Monday 03 March 2014
Arsenal are a team renowned for an attacking style of play based on quick, incisive passing and technical prowess. So when the Gunners claimed the Under-11 and Under-12 titles in the 2014 Premier League National Futsal Finals last month, it might not have seemed a surprise since success at futsal requires many of the skills shown by the Arsenal first team. However, the Arsenal youngsters who won the tournament in Leeds are relative latecomers to this form of football and it is thanks to the Premier League's promotion of the sport that it has come about.
What is the EPPP?
The Elite Player Performance Plan is a Premier League initiative that seeks to create more and better homegrown players who are properly equipped to succeed at the highest level. Clubs have invested £340m over the first four years into addressing the fundamentals of player development: the quality of coaching, access to coaching contact time and the provision of support facilities and staffing to enable the highest possible level of player development
Under the Premier League's Elite Player Performance Plan (EPPP), futsal, which is a five-a-side game that helps develop close control, game intelligence and movement off the ball, has become an important part of the Games Programme since the plan's introduction in 2012.
The annual national finals that took place in Leeds, pitted the best teams in England against each other, having come through regional qualifiers, and the teams included many from Barclays Premier League clubs.
In both the U11 and U12 categories, Arsenal displayed attacking verve befitting of the senior team to finish second behind Chelsea after the eight teams each played one another. The top four teams in each division entered a knockout phase. In the Under-11s Arsenal beat Everton while Chelsea beat Manchester City, while in the Under-12 category, Chelsea went past Aston Villa, and Arsenal advanced past Fulham. In both finals, Arsenal came out on top against Chelsea while Aston Villa earned third position in the U12s and Manchester City claimed third spot in the U11 category.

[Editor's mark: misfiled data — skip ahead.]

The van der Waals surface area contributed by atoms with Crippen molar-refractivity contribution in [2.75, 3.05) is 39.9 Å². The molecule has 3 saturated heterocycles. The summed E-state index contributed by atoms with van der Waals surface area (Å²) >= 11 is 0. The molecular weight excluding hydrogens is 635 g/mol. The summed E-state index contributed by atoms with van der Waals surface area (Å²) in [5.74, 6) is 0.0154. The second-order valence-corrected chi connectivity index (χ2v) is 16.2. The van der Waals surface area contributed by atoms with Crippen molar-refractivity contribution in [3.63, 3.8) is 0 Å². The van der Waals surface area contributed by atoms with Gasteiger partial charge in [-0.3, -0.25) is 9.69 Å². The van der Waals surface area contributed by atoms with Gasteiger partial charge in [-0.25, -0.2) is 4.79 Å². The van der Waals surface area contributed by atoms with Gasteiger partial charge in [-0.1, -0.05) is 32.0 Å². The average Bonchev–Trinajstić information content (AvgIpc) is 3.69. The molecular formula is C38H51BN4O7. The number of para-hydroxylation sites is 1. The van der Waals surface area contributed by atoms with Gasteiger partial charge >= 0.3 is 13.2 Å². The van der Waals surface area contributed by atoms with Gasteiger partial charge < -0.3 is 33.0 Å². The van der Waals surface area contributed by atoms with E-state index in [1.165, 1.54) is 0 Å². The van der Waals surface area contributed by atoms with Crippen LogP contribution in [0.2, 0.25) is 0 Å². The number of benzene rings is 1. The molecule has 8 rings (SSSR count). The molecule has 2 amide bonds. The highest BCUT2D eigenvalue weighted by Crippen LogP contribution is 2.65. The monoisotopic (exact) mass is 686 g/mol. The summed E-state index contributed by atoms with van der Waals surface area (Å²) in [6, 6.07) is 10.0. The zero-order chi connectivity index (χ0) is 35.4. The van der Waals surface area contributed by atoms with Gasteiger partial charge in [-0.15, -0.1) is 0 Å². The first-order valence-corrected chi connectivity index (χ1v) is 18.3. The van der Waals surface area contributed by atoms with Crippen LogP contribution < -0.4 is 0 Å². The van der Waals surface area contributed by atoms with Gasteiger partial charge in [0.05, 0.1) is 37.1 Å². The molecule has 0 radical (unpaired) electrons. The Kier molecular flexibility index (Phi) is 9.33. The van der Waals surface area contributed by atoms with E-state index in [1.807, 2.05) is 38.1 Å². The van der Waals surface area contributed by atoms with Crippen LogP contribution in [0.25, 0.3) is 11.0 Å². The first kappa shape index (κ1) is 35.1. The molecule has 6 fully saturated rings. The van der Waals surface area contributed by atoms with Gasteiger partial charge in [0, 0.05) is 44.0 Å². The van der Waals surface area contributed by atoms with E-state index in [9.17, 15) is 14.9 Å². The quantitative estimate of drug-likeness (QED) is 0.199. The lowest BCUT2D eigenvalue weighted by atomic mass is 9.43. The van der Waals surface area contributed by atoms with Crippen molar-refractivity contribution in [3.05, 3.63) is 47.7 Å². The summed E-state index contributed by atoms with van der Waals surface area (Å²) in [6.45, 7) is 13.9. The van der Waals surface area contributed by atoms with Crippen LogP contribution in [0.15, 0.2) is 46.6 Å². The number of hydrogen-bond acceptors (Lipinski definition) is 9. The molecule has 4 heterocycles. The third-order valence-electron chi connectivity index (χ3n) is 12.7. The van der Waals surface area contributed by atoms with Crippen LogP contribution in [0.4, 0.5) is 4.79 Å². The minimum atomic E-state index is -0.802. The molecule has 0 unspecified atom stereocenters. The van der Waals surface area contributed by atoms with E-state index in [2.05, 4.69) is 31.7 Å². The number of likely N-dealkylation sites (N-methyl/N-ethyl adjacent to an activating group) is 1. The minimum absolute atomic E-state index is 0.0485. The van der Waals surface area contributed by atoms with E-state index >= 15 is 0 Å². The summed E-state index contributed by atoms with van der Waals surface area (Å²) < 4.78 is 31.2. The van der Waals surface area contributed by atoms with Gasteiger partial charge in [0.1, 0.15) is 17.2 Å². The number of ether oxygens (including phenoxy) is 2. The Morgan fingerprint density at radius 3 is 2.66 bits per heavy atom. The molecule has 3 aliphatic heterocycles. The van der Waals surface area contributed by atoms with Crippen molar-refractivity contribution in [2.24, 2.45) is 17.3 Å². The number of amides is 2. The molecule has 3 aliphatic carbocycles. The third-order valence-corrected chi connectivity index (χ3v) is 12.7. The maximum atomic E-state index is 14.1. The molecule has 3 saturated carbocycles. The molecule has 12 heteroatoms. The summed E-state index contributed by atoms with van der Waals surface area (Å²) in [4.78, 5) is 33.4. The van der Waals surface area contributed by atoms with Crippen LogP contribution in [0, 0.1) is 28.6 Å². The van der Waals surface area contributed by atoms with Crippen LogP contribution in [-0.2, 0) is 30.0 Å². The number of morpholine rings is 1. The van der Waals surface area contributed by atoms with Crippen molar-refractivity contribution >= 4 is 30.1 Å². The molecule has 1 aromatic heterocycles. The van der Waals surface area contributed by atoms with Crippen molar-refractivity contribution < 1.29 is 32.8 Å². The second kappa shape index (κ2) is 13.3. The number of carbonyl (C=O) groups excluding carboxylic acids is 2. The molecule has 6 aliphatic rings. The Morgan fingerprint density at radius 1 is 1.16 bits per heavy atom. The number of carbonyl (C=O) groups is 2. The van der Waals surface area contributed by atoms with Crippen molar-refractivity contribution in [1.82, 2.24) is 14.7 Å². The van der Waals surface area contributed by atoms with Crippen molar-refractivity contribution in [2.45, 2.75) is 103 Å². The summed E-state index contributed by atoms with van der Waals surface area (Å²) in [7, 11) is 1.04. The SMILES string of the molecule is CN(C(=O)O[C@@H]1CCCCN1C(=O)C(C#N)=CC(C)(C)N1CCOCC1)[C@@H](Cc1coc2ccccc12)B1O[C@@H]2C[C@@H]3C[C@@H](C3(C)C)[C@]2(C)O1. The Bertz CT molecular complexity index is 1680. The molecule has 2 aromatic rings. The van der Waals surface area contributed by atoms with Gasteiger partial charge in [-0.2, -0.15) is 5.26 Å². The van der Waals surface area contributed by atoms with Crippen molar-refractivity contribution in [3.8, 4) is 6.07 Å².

Arsenal Under-11's coach Mark Ridgway hailed the impact of futsal and the decision to introduce it into the Youth Development Programme.
"I can't praise the Premier League highly enough, it all came from them," Ridgway said. "They have started to get a tournament culture into the young players.
"We had never played futsal before, and we don’t really do it. They only time we have done it is through the Premier League tournaments and it fits like a glove to our philosophy.
"Our kids have just taken to it. It’s technical, intelligence, quick decisions and pass-and-move really. Lots of people just think futsal is about dribblers but it is the pass and move, and the ones who do that quickly and break lines get success, so it has been fantastic."
Although the size of a futsal pitch and number of players on each side contrast significantly from the 11-a-side game the boys are aiming eventually to play in the Barclays Premier League, the game is once step on the boys' path to becoming skilful players and Ridgway says the skills picked up in futsal "transfer really easily" and "the top players adapt" to any format.
"Our kids have just taken to it. It’s technical, intelligence, quick decisions and pass-and-move"
"The main benefits are giving you football intelligence - the rotation of players, so the centre-half can end up at centre-forward - that learning how to rotate and when the ball changes hands are the main benefits of the sport," Ridgway said. "Everyone's involved when you've got the ball in futsal but when the other team have got the ball as well.
"So it's very much about an awareness of where everyone is on the pitch as well."
Ridgway called the tournament in the Leeds Futsal Arena a "fantastic experience", instilling a competitive element to the game for his players and the ability to learn from top players from other sides and the need for his charges to adapt their game.
"Playing teams that you don't normally play, the big northern teams, teams from the Midlands, was great in itself," Ridgway said. "The tournament conditions - learning to win games, how not to lose games, how to get points on the board, goal difference and being good tournament players - that is something that the Premier League is trying to introduce to our young players.
"It's totally different to Sundays when you’re playing tournament football. It's great for the kids."